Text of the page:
"Bald Eagle" <cre### [at] netscapenet> wrote:
> What if you shielded the screen with a black square or
> mesh, and used no_object so that it wasn't visible?
That idea intrigued me, so I just spent several interesting hours(!) testing it
in all sorts of ways. I thought the answer would be a simple and obvious YES--
but it turned out to be a deceptively complex question. ;-)
The short answer is... YES and NO. My test scene is different from m@b's of
course, but I'll use an analogy to his oscilloscope. Yes, the no_image black
square does block radiosity light that's emanating from the screen's waveform--
but it does not eliminate the animation flicker caused by the waveform's
movement...even if the screen 'object' (assuming it's a separate object) has the
no_radiosity flag. That's rather strange, IMO. It's as if the black object is
blocking the light in one paradigm, but allowing the light to pass in another.
To put it another way: If the entire oscilloscope used the no_radiosity flag,
and was totally enclosed in a big black box that's made no_image-- the moving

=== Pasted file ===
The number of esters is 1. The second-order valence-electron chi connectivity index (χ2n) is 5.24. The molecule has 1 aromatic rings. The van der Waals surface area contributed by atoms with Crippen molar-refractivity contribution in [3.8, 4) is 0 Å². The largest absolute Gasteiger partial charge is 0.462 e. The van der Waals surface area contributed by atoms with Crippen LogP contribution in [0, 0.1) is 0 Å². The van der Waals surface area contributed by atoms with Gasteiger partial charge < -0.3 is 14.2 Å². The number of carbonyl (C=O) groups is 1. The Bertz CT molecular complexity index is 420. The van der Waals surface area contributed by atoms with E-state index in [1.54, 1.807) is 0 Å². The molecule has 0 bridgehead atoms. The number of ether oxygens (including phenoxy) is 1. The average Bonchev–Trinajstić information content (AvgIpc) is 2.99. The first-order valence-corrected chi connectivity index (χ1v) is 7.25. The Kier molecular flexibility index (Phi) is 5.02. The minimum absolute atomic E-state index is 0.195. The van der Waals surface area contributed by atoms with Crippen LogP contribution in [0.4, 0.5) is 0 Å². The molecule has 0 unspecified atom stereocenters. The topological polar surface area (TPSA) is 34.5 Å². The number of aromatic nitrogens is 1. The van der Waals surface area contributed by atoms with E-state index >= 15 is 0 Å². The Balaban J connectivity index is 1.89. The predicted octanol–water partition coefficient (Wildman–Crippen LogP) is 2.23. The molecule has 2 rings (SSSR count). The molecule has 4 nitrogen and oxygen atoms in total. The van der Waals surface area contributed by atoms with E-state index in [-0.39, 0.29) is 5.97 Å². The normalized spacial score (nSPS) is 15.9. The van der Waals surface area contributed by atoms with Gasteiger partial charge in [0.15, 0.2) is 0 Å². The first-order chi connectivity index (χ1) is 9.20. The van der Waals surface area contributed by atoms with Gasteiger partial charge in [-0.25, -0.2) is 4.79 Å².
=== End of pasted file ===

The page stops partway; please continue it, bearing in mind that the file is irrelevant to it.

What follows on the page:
waveform would still cause flicker throughout the scene.
There seems to be a simple 'rule of thumb' here: If the camera can 'see' any
movement in the scene at all, there is going to be flicker. (Saving and
reloading rad data from frame to frame can certainly minimize that, like m@b
finally used. Assuming that there are no actual moving OBJECTS in the scene.)
But this no-radiosity behavior seems odd. My current grasp of the docs'
description is that it should not only allow radiosity rays to pass through an
object as if it was invisible, but also to stop an object from *producing*
radiosity light. I'm obviously wrong about that last bit. The other surprise is
that a no_rad object still 'collects' rad-light patches from other objects (even
though it's supposed to be 'invisible' to them.) That may or may not be logical
and consistent, I don't know.
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